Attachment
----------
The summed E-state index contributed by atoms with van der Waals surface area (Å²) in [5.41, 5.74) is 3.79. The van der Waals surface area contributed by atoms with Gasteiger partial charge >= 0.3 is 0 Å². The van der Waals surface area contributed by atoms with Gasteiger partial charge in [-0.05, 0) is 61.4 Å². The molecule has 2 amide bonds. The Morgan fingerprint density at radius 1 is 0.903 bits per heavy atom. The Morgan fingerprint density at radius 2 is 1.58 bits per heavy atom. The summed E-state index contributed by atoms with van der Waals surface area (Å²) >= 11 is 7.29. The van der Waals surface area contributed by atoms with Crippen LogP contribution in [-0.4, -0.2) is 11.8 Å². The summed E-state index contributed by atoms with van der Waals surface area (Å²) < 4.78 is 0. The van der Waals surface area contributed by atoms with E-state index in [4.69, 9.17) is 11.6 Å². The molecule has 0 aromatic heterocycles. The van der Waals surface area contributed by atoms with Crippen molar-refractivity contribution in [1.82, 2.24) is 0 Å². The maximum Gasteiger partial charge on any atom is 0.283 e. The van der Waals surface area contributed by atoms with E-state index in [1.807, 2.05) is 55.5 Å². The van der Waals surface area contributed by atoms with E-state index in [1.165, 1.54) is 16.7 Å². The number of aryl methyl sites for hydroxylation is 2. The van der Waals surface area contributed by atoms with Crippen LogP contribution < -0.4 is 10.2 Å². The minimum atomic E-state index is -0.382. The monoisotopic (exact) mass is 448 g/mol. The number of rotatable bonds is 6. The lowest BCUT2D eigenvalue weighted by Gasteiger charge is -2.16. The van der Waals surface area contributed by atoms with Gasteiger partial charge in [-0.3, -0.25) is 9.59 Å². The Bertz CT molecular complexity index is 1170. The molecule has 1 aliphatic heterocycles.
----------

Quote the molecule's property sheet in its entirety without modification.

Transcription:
The summed E-state index contributed by atoms with van der Waals surface area (Å²) in [5.41, 5.74) is 3.79. The van der Waals surface area contributed by atoms with Gasteiger partial charge >= 0.3 is 0 Å². The van der Waals surface area contributed by atoms with Gasteiger partial charge in [-0.05, 0) is 61.4 Å². The molecule has 2 amide bonds. The Morgan fingerprint density at radius 1 is 0.903 bits per heavy atom. The Morgan fingerprint density at radius 2 is 1.58 bits per heavy atom. The summed E-state index contributed by atoms with van der Waals surface area (Å²) >= 11 is 7.29. The van der Waals surface area contributed by atoms with Crippen LogP contribution in [-0.4, -0.2) is 11.8 Å². The summed E-state index contributed by atoms with van der Waals surface area (Å²) < 4.78 is 0. The van der Waals surface area contributed by atoms with E-state index in [4.69, 9.17) is 11.6 Å². The molecule has 0 aromatic heterocycles. The van der Waals surface area contributed by atoms with Crippen molar-refractivity contribution in [1.82, 2.24) is 0 Å². The maximum Gasteiger partial charge on any atom is 0.283 e. The van der Waals surface area contributed by atoms with E-state index in [1.807, 2.05) is 55.5 Å². The van der Waals surface area contributed by atoms with E-state index in [1.165, 1.54) is 16.7 Å². The number of aryl methyl sites for hydroxylation is 2. The van der Waals surface area contributed by atoms with Crippen LogP contribution < -0.4 is 10.2 Å². The minimum atomic E-state index is -0.382. The monoisotopic (exact) mass is 448 g/mol. The number of rotatable bonds is 6. The lowest BCUT2D eigenvalue weighted by Gasteiger charge is -2.16. The van der Waals surface area contributed by atoms with Gasteiger partial charge in [-0.3, -0.25) is 9.59 Å². The Bertz CT molecular complexity index is 1170. The molecule has 1 aliphatic heterocycles.